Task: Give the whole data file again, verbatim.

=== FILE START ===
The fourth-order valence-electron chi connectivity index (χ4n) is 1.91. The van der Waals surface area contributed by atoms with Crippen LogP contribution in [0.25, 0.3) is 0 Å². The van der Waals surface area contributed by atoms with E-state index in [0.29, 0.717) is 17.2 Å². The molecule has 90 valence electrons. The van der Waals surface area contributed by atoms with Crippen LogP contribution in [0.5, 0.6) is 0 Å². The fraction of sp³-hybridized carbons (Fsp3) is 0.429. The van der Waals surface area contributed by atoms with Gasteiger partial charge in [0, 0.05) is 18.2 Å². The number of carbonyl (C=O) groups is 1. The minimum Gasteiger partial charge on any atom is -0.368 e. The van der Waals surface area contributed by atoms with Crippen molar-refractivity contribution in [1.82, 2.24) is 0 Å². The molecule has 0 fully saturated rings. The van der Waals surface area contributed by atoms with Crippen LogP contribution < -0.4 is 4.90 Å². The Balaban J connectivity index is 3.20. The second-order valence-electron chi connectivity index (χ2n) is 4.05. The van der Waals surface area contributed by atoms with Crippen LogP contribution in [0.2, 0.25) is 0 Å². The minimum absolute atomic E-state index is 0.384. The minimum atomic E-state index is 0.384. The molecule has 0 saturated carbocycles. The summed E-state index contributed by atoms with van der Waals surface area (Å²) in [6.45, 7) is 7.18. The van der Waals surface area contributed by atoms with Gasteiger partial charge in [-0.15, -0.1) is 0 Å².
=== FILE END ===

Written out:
The fourth-order valence-electron chi connectivity index (χ4n) is 1.91. The van der Waals surface area contributed by atoms with Crippen LogP contribution in [0.25, 0.3) is 0 Å². The van der Waals surface area contributed by atoms with E-state index in [0.29, 0.717) is 17.2 Å². The molecule has 90 valence electrons. The van der Waals surface area contributed by atoms with Crippen LogP contribution in [0.5, 0.6) is 0 Å². The fraction of sp³-hybridized carbons (Fsp3) is 0.429. The van der Waals surface area contributed by atoms with Gasteiger partial charge in [0, 0.05) is 18.2 Å². The number of carbonyl (C=O) groups is 1. The minimum Gasteiger partial charge on any atom is -0.368 e. The van der Waals surface area contributed by atoms with Crippen molar-refractivity contribution in [1.82, 2.24) is 0 Å². The molecule has 0 fully saturated rings. The van der Waals surface area contributed by atoms with Crippen LogP contribution < -0.4 is 4.90 Å². The Balaban J connectivity index is 3.20. The second-order valence-electron chi connectivity index (χ2n) is 4.05. The van der Waals surface area contributed by atoms with Crippen LogP contribution in [0.2, 0.25) is 0 Å². The minimum absolute atomic E-state index is 0.384. The minimum atomic E-state index is 0.384. The molecule has 0 saturated carbocycles. The summed E-state index contributed by atoms with van der Waals surface area (Å²) in [6.45, 7) is 7.18. The van der Waals surface area contributed by atoms with Gasteiger partial charge in [-0.15, -0.1) is 0 Å².